Did Dems Cut a Hole in Their Own Ethics Law?

When no one was looking, someone cut a hole out of the Democrats' much-hyped ethics bill. A watchdog group which caught it suspects the Democrats of undermining their own effort to clean up Capitol Hill.

Dubbed "the biggest reform effort in a generation" by its sponsor, Senate Majority Leader Harry Reid, D-Nev., the Legislative Transparency and Accountability Act of 2007 represented the Democrats' plan "to change the way Washington works."

Some aspects were tough, like language ending lawmakers' free trips on corporate jets, or a section curbing gifts from lobbyists to lawmakers and staff.

But one provision was all but neutered with a subtle edit, committed sometime between the Senate's overwhelming vote to approve the bill and the application of the president's signature.

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The victim of the edit: a section that would boost public disclosure of earmarking. As it was approved by the Senate, the 2007 ethics bill required senators to disclose not only which earmarks they've requested, but also the name and location of each intended recipient.

For instance, a $1 million earmark for an Army purchase may in fact be directed at a manufacturer in a senator's home state. The bill also required senators to detail the purpose of the earmark.

But the law as Bush signed it requires senators to publicly swear that neither they nor their family will personally benefit from any of the earmarks they have inserted. House members must still disclose the companies who stand to gain from their action.

"This is like Lucy and the football. The Senate leadership yanked [the provision] away from us," said Steve Ellis, vice president of Taxpayers for Common Sense, which discovered it.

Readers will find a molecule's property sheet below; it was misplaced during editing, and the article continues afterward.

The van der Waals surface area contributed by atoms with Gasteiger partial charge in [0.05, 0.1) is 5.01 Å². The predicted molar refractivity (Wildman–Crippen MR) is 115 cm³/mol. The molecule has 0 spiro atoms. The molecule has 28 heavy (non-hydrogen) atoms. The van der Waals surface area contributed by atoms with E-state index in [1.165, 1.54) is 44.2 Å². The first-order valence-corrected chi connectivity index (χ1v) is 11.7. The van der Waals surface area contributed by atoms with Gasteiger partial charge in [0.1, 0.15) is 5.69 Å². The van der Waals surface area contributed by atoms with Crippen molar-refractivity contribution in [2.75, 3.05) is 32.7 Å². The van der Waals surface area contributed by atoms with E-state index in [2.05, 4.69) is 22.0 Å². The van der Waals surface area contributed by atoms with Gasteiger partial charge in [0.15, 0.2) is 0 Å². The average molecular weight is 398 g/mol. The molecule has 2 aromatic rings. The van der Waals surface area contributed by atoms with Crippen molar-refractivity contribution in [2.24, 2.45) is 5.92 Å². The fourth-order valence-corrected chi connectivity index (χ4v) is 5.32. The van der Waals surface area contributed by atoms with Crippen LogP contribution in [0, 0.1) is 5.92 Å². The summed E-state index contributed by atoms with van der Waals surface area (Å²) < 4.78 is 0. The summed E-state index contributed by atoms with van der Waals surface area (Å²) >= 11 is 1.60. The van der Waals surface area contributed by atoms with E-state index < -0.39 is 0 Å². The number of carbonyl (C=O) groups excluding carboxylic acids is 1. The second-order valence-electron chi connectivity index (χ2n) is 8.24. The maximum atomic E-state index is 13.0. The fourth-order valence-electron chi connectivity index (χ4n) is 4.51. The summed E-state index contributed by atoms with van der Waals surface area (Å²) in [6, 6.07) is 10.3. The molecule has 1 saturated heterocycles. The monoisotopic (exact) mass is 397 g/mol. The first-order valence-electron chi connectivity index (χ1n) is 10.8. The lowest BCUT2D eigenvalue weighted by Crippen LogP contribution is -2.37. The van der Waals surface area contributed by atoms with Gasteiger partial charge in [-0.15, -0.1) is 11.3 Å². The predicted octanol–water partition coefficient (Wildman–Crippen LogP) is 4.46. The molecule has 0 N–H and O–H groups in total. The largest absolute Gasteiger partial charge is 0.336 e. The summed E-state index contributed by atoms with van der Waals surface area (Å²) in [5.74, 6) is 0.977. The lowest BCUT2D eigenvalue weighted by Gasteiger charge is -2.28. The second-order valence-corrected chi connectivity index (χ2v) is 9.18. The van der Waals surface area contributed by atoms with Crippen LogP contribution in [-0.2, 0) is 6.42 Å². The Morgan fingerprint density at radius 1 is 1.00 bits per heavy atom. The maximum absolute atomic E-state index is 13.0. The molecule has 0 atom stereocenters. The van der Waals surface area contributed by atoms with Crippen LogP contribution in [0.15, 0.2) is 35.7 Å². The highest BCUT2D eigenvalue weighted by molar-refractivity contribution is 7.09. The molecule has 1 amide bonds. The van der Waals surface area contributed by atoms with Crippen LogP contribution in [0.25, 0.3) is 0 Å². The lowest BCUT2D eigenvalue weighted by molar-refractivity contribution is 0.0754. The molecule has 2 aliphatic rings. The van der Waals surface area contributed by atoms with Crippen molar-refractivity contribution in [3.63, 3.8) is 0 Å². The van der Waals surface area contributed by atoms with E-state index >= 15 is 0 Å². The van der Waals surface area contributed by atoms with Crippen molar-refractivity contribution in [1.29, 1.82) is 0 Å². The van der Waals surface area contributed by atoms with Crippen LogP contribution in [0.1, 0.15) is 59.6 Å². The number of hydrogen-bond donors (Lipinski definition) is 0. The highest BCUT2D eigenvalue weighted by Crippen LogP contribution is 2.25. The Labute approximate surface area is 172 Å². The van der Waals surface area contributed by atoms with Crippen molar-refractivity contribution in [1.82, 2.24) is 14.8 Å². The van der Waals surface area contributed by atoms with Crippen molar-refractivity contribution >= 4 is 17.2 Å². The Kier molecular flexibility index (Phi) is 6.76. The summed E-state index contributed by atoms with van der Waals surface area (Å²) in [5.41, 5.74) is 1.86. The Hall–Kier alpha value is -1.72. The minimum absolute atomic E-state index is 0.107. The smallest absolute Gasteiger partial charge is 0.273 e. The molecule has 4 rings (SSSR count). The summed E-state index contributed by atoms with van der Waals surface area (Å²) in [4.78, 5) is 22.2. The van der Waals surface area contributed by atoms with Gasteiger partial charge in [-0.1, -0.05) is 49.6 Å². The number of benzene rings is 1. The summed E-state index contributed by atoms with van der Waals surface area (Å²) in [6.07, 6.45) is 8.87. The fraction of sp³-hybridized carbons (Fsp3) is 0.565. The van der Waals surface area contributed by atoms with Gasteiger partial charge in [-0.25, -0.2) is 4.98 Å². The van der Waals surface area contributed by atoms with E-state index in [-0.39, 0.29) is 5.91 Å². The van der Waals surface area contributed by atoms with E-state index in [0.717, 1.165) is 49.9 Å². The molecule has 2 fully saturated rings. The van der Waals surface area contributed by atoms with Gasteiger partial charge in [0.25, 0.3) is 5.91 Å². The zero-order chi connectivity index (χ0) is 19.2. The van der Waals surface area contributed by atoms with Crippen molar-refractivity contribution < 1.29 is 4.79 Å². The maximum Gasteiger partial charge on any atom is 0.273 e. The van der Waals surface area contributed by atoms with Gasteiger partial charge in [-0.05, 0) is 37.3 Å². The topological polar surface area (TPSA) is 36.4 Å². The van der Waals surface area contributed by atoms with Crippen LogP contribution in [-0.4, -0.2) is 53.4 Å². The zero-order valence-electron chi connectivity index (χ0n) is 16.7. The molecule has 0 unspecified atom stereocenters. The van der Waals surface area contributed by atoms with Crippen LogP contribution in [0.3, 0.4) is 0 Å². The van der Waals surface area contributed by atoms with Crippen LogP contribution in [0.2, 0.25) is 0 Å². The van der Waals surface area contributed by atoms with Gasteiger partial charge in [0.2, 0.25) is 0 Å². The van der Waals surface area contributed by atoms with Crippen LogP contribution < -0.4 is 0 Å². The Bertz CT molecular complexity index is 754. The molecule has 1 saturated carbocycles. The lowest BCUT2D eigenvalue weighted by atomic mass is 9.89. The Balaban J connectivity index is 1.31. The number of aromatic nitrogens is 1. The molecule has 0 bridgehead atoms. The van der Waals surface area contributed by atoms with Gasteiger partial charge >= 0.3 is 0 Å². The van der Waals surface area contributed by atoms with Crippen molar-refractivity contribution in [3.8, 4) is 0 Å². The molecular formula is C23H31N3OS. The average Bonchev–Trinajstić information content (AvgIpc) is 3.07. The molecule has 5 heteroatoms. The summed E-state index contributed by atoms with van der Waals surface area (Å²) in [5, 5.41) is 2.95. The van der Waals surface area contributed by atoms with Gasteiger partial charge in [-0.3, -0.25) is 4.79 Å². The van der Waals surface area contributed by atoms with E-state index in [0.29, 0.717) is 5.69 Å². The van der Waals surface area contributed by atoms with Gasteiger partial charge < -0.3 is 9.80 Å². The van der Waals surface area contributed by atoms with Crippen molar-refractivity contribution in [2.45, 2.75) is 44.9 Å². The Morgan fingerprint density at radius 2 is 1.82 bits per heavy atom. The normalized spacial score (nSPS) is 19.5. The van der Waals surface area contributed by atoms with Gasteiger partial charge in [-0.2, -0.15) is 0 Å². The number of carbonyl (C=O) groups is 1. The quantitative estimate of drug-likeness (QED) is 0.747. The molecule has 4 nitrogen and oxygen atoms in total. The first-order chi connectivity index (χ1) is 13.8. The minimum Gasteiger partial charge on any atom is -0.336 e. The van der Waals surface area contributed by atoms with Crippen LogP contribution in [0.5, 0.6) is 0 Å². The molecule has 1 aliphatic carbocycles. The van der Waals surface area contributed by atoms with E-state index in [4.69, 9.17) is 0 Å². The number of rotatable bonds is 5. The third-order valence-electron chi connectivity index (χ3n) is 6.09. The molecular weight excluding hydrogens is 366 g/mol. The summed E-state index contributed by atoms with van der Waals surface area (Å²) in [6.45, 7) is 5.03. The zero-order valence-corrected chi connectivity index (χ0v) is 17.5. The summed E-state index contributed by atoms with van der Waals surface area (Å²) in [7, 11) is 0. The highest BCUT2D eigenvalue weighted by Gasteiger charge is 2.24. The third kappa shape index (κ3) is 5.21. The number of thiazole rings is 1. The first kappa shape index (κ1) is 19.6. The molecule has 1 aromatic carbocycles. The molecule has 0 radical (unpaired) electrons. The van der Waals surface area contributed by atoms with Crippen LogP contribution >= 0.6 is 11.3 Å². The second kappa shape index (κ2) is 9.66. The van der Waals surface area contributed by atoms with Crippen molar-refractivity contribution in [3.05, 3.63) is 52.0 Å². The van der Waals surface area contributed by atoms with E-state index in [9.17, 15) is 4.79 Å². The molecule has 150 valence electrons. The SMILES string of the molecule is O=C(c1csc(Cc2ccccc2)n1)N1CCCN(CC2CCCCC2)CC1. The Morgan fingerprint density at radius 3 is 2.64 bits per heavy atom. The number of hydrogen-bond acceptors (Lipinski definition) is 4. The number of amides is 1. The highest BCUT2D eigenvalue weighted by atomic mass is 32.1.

When asked for comment on the change, a spokesman for Reid told the Blotter on ABCNews.com, "In the course of finalizing the ethics law, we refined various provisions to make them rational, workable and cohesive." Of the final version, he said it "provides ample public disclosure of earmarks in a workable fashion."

Sen. Tom Coburn, R-Okla., a longtime antagonist of the earmarking system, disagreed.

"Voters who expected greater transparency and openness in Washington won't be pleased to learn about another round of secrecy and deception," he said.

The disclosure provision was meant to cut down on earmark abuse -- instances where lawmakers use earmarks to funnel taxpayer money to pet projects or businesses belonging to major campaign donors.

An extreme version of earmark abuse brought down former Rep. Randy "Duke" Cunningham, who wrote tens of millions of dollars in earmarks for companies which bribed him with boats, a Rolls-Royce, antiques, prostitutes and cash. He pleaded guilty to corruption charges and is serving an eight-year, four-month prison sentence.

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